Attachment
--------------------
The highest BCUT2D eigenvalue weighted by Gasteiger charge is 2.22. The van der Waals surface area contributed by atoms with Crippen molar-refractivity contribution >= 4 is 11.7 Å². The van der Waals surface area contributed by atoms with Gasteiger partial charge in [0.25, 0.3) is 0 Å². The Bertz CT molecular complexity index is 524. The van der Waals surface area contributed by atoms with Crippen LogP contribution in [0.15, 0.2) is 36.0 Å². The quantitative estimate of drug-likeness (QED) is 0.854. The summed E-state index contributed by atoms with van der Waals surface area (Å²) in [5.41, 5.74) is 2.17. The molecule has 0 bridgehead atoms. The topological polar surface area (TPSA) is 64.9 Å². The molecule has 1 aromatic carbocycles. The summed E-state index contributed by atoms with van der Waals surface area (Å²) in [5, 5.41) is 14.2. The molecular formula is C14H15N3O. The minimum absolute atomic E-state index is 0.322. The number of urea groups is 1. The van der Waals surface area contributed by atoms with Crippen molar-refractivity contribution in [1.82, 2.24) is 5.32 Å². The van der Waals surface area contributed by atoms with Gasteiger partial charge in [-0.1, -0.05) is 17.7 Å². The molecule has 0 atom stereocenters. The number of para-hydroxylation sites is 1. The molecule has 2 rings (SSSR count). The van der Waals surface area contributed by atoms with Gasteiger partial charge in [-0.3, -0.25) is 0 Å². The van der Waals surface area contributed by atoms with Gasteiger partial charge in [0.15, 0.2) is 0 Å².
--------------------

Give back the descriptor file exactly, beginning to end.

The highest BCUT2D eigenvalue weighted by Gasteiger charge is 2.22. The van der Waals surface area contributed by atoms with Crippen molar-refractivity contribution >= 4 is 11.7 Å². The van der Waals surface area contributed by atoms with Gasteiger partial charge in [0.25, 0.3) is 0 Å². The Bertz CT molecular complexity index is 524. The van der Waals surface area contributed by atoms with Crippen LogP contribution in [0.15, 0.2) is 36.0 Å². The quantitative estimate of drug-likeness (QED) is 0.854. The summed E-state index contributed by atoms with van der Waals surface area (Å²) in [5.41, 5.74) is 2.17. The molecule has 0 bridgehead atoms. The topological polar surface area (TPSA) is 64.9 Å². The molecule has 1 aromatic carbocycles. The summed E-state index contributed by atoms with van der Waals surface area (Å²) in [5, 5.41) is 14.2. The molecular formula is C14H15N3O. The minimum absolute atomic E-state index is 0.322. The number of urea groups is 1. The van der Waals surface area contributed by atoms with Crippen molar-refractivity contribution in [1.82, 2.24) is 5.32 Å². The van der Waals surface area contributed by atoms with Gasteiger partial charge in [-0.1, -0.05) is 17.7 Å². The molecule has 0 atom stereocenters. The number of para-hydroxylation sites is 1. The molecule has 2 rings (SSSR count). The van der Waals surface area contributed by atoms with Gasteiger partial charge in [-0.3, -0.25) is 0 Å². The van der Waals surface area contributed by atoms with Gasteiger partial charge in [0.15, 0.2) is 0 Å².